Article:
Was writing these two books a diversion from plotting the heavier, more emotional novels?

Yes, it was a lot of fun to play with the situations and the plot. It was also great fun to involve my children by reading out sections to them and getting their opinions.

What is the novel you are working on?

I am working on an adult novel about a dream interpreter who is Indian but lives in America and her relationship with her daughter.

What is the working title of the book and when do you have to submit it to the publisher?

I have called it Queen of Dreams. I have to submit it by the year-end.

Where is it set?

In the (San Francisco) Bay Area.

Your books are set in the Bay Area. Don't you want to write a New York book?

I have lived in Houston and the San Francisco Bay Area for many years. Houston has appeared in one book. I have to know a place very well before I write about. I know so little of New York.

Who do you write for?

By now, I know my readers -- they belong to a diverse group. Indian-Americans read my books because they recognise some of their immigrant experience in these books. They want to know how I look at similar experiences. Other ethnic readers find similarities to their experiences in my books too. There are people who are interested in India and Indian-American experiences in this country. I am aware of this. But when I write, I try to make the best books they can be.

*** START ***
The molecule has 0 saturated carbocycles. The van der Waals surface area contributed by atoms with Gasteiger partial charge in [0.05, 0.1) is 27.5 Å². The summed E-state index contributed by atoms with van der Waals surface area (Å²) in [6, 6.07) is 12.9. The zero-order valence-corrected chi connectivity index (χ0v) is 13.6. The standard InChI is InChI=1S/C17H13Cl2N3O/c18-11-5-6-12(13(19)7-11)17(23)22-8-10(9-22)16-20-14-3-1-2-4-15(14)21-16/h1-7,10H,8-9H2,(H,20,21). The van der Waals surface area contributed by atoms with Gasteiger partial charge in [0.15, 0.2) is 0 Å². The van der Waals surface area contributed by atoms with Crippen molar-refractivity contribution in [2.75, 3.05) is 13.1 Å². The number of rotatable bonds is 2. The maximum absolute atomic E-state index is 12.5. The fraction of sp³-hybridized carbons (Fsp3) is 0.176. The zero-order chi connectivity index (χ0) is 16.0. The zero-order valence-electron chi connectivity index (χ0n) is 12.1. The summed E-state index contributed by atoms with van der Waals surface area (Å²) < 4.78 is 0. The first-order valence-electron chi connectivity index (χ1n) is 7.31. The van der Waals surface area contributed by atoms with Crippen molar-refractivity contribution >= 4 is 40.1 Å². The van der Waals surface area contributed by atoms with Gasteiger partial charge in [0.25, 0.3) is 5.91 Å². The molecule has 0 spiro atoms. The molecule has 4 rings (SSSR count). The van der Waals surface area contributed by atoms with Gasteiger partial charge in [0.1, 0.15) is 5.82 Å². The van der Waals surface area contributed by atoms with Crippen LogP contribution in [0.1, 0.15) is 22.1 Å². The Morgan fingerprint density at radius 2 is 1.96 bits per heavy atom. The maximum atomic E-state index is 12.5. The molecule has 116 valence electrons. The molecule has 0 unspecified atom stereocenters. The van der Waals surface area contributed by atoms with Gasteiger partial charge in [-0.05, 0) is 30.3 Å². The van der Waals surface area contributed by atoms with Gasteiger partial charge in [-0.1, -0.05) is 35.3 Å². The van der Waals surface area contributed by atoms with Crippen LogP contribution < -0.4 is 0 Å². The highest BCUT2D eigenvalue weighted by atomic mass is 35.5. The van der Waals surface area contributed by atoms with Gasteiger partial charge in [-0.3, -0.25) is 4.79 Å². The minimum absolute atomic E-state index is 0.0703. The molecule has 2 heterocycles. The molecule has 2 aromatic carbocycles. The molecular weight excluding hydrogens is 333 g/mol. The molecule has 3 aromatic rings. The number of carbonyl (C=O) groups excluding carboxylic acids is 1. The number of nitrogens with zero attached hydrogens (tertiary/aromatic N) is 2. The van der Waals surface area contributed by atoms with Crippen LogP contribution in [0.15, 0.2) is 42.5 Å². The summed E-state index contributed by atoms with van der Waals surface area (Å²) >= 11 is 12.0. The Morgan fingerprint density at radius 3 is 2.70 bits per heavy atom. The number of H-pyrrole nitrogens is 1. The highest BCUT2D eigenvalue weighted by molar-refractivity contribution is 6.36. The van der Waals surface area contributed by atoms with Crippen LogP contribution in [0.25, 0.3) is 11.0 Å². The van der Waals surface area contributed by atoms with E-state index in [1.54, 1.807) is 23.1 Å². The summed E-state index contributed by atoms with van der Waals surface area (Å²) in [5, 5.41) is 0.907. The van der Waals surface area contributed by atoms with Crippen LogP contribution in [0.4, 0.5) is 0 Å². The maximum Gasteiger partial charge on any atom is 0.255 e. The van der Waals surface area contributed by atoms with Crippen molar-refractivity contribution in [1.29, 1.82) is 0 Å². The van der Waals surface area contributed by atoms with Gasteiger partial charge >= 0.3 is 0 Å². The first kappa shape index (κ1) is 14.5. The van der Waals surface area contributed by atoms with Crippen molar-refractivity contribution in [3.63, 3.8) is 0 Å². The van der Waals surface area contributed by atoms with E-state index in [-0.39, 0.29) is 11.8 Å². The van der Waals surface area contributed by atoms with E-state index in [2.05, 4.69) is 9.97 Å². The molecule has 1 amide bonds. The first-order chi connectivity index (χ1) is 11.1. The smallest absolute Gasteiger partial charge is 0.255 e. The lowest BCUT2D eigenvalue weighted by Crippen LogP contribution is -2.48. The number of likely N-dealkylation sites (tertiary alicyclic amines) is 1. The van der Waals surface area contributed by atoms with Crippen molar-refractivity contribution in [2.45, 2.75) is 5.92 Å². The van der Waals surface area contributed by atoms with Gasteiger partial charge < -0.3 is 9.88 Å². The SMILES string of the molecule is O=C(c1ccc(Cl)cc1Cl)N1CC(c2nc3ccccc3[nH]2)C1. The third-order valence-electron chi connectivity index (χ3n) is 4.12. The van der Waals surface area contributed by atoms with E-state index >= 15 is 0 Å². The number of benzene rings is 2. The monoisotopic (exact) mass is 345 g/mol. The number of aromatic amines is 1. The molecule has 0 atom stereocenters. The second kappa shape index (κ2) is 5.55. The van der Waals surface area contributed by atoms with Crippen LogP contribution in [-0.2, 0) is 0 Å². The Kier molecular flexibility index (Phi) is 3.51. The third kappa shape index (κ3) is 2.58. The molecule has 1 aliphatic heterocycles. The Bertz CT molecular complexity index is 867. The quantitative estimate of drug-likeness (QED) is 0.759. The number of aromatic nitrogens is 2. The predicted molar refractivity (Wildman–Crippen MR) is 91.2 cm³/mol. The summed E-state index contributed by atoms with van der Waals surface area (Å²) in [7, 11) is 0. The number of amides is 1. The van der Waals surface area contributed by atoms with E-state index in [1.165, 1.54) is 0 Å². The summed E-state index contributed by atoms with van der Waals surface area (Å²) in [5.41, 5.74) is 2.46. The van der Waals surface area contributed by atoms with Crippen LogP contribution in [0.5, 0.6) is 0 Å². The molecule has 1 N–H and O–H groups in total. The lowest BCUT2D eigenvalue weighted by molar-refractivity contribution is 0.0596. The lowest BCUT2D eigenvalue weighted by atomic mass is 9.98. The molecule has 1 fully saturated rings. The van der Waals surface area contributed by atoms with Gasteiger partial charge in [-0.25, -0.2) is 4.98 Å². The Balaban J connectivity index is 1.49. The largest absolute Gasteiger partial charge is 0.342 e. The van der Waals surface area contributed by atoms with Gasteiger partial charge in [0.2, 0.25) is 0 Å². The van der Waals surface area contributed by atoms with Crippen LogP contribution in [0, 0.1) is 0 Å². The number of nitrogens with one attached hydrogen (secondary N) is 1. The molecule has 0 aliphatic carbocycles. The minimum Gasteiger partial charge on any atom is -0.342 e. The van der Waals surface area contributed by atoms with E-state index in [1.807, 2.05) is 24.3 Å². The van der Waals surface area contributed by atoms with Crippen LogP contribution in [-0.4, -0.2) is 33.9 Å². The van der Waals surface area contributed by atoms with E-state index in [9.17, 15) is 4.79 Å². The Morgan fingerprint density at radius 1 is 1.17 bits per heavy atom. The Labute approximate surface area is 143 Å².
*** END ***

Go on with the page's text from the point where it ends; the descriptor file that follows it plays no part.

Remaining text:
Which interesting books have you read recently?

I read Jhumpa Lahiri's The Namesake and admired it.

What did you get out of it?

I like the way she uses details, very quiet details but they are so very accurate. She uses language that seems simple and plain but it is very precise and very artistic.

Your children are growing up in a multicultural America. Yet there is a lot of pettiness, racism and bad things out there at school and outside.  How have you tried to prepare your sons to face such things?

This is a dilemma many parents go through. It is very hard to prepare children to face the problems. I am afraid if we tell them about negative things, they may get overwhelmed and develop a negative attitude towards the world. They may not even face these problems. But we tell our sons that any problems they face, anything that makes them uncomfortable, they should discuss them with me and their father.

Our children attend Chinmayananda Mission programmes, where they get insights into Indian culture and the Hindu religion. They also get empowered. 

What are some of life's lessons you share with your students?